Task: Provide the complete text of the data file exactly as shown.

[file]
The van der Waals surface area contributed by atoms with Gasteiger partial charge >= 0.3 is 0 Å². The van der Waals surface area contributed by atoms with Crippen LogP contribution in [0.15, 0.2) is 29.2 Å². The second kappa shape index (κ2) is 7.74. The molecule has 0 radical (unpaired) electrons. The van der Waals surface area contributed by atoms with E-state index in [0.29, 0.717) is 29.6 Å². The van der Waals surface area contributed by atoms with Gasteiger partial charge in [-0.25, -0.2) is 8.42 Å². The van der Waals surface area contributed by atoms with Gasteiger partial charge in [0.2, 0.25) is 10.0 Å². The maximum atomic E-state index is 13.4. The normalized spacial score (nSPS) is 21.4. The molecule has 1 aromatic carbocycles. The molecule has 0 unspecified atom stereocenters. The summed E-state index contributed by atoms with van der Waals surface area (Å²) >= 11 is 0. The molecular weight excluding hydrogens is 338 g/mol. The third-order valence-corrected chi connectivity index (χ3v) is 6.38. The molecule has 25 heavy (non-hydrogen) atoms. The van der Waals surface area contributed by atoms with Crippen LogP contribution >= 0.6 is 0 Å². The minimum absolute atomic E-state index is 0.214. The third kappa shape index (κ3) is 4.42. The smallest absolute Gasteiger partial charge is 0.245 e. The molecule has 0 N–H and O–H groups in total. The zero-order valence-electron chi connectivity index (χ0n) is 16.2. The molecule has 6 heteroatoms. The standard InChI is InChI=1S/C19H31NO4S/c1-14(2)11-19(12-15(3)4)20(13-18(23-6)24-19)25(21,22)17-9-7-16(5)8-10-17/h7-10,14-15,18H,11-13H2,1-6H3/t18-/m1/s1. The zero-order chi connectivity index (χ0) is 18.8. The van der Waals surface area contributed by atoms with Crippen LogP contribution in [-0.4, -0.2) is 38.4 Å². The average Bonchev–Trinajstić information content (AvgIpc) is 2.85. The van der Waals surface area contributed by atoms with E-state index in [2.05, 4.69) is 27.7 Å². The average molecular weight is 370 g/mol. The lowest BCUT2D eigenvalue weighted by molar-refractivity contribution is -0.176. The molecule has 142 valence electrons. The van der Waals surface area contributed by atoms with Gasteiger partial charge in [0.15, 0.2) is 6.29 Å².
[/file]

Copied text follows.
The van der Waals surface area contributed by atoms with Gasteiger partial charge >= 0.3 is 0 Å². The van der Waals surface area contributed by atoms with Crippen LogP contribution in [0.15, 0.2) is 29.2 Å². The second kappa shape index (κ2) is 7.74. The molecule has 0 radical (unpaired) electrons. The van der Waals surface area contributed by atoms with E-state index in [0.29, 0.717) is 29.6 Å². The van der Waals surface area contributed by atoms with Gasteiger partial charge in [-0.25, -0.2) is 8.42 Å². The van der Waals surface area contributed by atoms with Gasteiger partial charge in [0.2, 0.25) is 10.0 Å². The maximum atomic E-state index is 13.4. The normalized spacial score (nSPS) is 21.4. The molecule has 1 aromatic carbocycles. The molecule has 0 unspecified atom stereocenters. The summed E-state index contributed by atoms with van der Waals surface area (Å²) >= 11 is 0. The molecular weight excluding hydrogens is 338 g/mol. The third-order valence-corrected chi connectivity index (χ3v) is 6.38. The molecule has 25 heavy (non-hydrogen) atoms. The van der Waals surface area contributed by atoms with Crippen LogP contribution >= 0.6 is 0 Å². The minimum absolute atomic E-state index is 0.214. The third kappa shape index (κ3) is 4.42. The smallest absolute Gasteiger partial charge is 0.245 e. The molecule has 0 N–H and O–H groups in total. The zero-order valence-electron chi connectivity index (χ0n) is 16.2. The molecule has 6 heteroatoms. The standard InChI is InChI=1S/C19H31NO4S/c1-14(2)11-19(12-15(3)4)20(13-18(23-6)24-19)25(21,22)17-9-7-16(5)8-10-17/h7-10,14-15,18H,11-13H2,1-6H3/t18-/m1/s1. The zero-order chi connectivity index (χ0) is 18.8. The van der Waals surface area contributed by atoms with Crippen LogP contribution in [-0.4, -0.2) is 38.4 Å². The average Bonchev–Trinajstić information content (AvgIpc) is 2.85. The van der Waals surface area contributed by atoms with E-state index in [2.05, 4.69) is 27.7 Å². The average molecular weight is 370 g/mol. The lowest BCUT2D eigenvalue weighted by molar-refractivity contribution is -0.176. The molecule has 142 valence electrons. The van der Waals surface area contributed by atoms with Gasteiger partial charge in [0.15, 0.2) is 6.29 Å².